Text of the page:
Taking a Long View on Smart Mobility
Current urbanization trends predict that 70% of the population will live in urban centers by 2050. By implementing existing connected technologies, these urban centers can optimize the mobility of people and goods, a key predictor of success in smart cities.
Benjamin Nelson, Business Development Manager, Intelligent Buildings
Around the world today, communities are developing plans to optimize traffic flows, build multi-modal transport systems, and develop interactive systems with existing infrastructure. These types of improvements have often been linked to major benefits: reducing vehicle and factory emissions, lower municipal costs, and improve the quality of life with better delivery of services – including more choices for residents, increased ability to interact with infrastructure (report potholes, graffiti, weather, accidents). In theory, this all sounds like a great. But when we consider the practical implementation, it raises critical questions: What is the crucial problem to solve? How will possible solutions impact the social, economic, and environmental factors? How can cities maximize the impact of implementing their strategies?
One U.S. city offers an example. The city of Columbus, Ohio was experiencing a rise in infant mortality at a rate much higher than the rest of the country. After officials analyzed the data, it turned out that expecting mothers using public transportation were having a difficult time getting to their prenatal appointments. As a result, many simply stopped going to see their doctor. After identifying the issue, city officials developed – as part of their smart-city strategy – a system that enabled expecting mothers to use public transportation for reaching their doctor. After implementing this system, officials noticed several ancillary benefits: It gave more people access to jobs and increased mobility for visitors as well as for adolescent and elderly residents.
A smart-city strategy makes it possible to imagine a future where elderly residents can schedule an autonomous vehicle transport them to a doctor’s appointment. Such a service would provide safe, personalized mobility for individuals unable to travel on crowded public transit or navigate the challenges of making the journey on their own. The impact is greater mobility, with more options for cost-effective transit that can also be programmed – unlike mass transit – for other errands, such as stopping by the pharmacy on the way home from the doctor’s office. This type of convenience is possible because of multi-modal strategies offering the flexibility of alternative mobility for any situation.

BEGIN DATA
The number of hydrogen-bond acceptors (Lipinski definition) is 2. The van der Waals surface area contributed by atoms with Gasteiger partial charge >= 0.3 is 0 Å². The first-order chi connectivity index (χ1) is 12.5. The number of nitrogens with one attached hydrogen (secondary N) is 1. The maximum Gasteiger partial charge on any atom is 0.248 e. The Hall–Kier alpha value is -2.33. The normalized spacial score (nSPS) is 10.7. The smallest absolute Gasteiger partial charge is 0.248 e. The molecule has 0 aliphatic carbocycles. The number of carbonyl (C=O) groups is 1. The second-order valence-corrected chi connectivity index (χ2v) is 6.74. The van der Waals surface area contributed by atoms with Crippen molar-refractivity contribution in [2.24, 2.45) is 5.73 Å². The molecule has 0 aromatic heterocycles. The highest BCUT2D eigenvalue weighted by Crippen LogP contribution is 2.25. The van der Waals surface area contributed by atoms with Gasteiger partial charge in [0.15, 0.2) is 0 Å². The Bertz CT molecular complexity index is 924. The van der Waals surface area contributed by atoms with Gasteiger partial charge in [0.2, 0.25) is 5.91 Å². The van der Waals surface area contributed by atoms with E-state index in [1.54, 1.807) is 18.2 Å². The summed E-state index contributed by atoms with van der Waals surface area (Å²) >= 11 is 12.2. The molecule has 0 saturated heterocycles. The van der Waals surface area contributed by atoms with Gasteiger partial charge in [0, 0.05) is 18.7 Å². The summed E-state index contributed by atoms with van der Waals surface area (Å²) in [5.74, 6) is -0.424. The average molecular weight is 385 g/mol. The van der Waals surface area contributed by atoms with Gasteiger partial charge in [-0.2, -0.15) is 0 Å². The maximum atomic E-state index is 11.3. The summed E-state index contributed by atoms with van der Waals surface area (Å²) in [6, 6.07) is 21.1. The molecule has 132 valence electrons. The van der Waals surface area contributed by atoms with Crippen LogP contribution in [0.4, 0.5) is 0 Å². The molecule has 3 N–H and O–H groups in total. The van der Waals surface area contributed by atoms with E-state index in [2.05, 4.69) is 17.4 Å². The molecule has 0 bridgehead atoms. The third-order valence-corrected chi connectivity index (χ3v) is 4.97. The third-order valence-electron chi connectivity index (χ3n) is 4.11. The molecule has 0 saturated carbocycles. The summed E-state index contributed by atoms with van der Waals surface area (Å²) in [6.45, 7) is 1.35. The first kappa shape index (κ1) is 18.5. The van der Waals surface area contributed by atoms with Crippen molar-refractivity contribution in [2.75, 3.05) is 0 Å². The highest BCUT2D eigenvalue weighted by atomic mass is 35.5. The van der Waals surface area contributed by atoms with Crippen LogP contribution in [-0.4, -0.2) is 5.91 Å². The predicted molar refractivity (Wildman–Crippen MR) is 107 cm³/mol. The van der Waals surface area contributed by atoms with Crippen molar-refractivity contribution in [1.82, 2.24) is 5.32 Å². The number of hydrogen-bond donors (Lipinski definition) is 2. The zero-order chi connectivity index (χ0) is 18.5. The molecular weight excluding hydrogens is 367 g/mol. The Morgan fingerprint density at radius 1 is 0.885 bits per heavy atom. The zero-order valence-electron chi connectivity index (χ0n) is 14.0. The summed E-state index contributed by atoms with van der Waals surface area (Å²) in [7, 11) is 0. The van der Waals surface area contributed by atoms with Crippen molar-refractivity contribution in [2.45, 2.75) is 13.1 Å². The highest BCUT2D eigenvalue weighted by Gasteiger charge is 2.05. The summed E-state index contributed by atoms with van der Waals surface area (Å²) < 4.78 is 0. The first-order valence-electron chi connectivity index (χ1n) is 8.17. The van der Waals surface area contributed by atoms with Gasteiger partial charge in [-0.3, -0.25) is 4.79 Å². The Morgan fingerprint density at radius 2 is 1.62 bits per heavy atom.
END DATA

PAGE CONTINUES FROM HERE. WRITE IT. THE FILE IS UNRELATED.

Sensors, connectors and engineers from TE Connectivity are helping the rLoop team propel transportation forward at 700 miles per hour. (Video in English)
In addition to improving quality-of-life for residents, smart-city strategies enable municipalities to leverage real-time data. This enables multiple municipal departments to quickly coordinate critical activities, such as adjusting and optimizing traffic flow during large events, rush hour, and extreme weather conditions. For the city, this capability to collect and transmit data, power, and signal based on a defined smart-city strategy for operating core systems creates crucial value, and well as residual benefits related to better managing the maintenance and repair schedules of transit, utility, and other key systems vital to public safety.
A smart-city strategy does not mean that municipal projects will exhaust the city budget. In Columbus, officials focused on using the existing infrastructure and collecting more and better data before investing in new construction. This is how they developed a new solution for resident mobility. When implementing a smart-city strategy, municipalities quickly learn that optimizing the value of data enables better solutions – but implementation can vary in complexity, and results can be impacted by the city’s layout.
Despite these challenges, the results can be transformative: Better bus routes, enabling residents to easily plan trips; and motion-detection streetlights, using less power while increasing safety where and when needed. This could also expand to bike and vehicle sharing programs, by helping residents easily identify when and where vehicles are available for use. Another example is a system of autonomous corridors, where autonomous vehicles could flow easily – making roads safer, with less traffic for point-to-point transit. These corridors could also be paired with bike lanes or walking paths, further improving traffic flow and managed via smart stop lights and route management strategies. Additionally, this could expand to integrate a local rail system or a subway network. The result is less vehicles crowding city streets and opportunities to reclaim unused routes for other uses, including urban green space and transportation centers. The particular challenges facing each city give rise to opportunities for creating unique solutions that enhance the cityscape.
With a multi-pronged, smart-city strategy, officials can better identify investments that will ultimately provide the safest, greenest, and most efficient systems that serve all residents. In the smart city, the mobility of people and goods is the top predictor of success for long-term growth and sustainability.